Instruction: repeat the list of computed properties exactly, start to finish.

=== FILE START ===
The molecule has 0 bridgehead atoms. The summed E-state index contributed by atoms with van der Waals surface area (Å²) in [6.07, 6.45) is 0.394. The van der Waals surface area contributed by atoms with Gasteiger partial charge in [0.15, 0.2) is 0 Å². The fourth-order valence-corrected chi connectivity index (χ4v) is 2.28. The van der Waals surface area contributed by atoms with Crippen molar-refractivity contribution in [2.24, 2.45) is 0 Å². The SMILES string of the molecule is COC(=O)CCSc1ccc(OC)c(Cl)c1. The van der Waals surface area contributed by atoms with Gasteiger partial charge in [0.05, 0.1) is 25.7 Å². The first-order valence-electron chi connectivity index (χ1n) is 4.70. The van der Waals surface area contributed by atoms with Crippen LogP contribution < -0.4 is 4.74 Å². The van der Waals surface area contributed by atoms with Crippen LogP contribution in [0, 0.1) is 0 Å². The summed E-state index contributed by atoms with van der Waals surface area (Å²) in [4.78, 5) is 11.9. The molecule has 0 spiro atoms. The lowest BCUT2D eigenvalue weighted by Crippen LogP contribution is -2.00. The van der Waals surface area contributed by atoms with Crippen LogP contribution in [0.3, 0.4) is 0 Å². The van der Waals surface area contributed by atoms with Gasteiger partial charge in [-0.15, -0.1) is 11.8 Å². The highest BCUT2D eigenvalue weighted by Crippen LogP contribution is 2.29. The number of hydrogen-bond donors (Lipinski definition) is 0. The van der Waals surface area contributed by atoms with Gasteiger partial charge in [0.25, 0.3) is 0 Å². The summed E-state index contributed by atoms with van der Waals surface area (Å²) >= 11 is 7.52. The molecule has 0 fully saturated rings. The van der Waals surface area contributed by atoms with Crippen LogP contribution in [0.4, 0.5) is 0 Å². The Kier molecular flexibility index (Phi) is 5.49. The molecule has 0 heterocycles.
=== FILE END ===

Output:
The molecule has 0 bridgehead atoms. The summed E-state index contributed by atoms with van der Waals surface area (Å²) in [6.07, 6.45) is 0.394. The van der Waals surface area contributed by atoms with Gasteiger partial charge in [0.15, 0.2) is 0 Å². The fourth-order valence-corrected chi connectivity index (χ4v) is 2.28. The van der Waals surface area contributed by atoms with Crippen molar-refractivity contribution in [2.24, 2.45) is 0 Å². The SMILES string of the molecule is COC(=O)CCSc1ccc(OC)c(Cl)c1. The van der Waals surface area contributed by atoms with Gasteiger partial charge in [0.05, 0.1) is 25.7 Å². The first-order valence-electron chi connectivity index (χ1n) is 4.70. The van der Waals surface area contributed by atoms with Crippen LogP contribution < -0.4 is 4.74 Å². The van der Waals surface area contributed by atoms with Crippen LogP contribution in [0, 0.1) is 0 Å². The summed E-state index contributed by atoms with van der Waals surface area (Å²) in [4.78, 5) is 11.9. The molecule has 0 spiro atoms. The lowest BCUT2D eigenvalue weighted by Crippen LogP contribution is -2.00. The van der Waals surface area contributed by atoms with Crippen LogP contribution in [0.3, 0.4) is 0 Å². The van der Waals surface area contributed by atoms with Gasteiger partial charge in [-0.15, -0.1) is 11.8 Å². The highest BCUT2D eigenvalue weighted by Crippen LogP contribution is 2.29. The number of hydrogen-bond donors (Lipinski definition) is 0. The van der Waals surface area contributed by atoms with Gasteiger partial charge in [0.25, 0.3) is 0 Å². The summed E-state index contributed by atoms with van der Waals surface area (Å²) >= 11 is 7.52. The molecule has 0 fully saturated rings. The van der Waals surface area contributed by atoms with Crippen LogP contribution in [0.4, 0.5) is 0 Å². The Kier molecular flexibility index (Phi) is 5.49. The molecule has 0 heterocycles.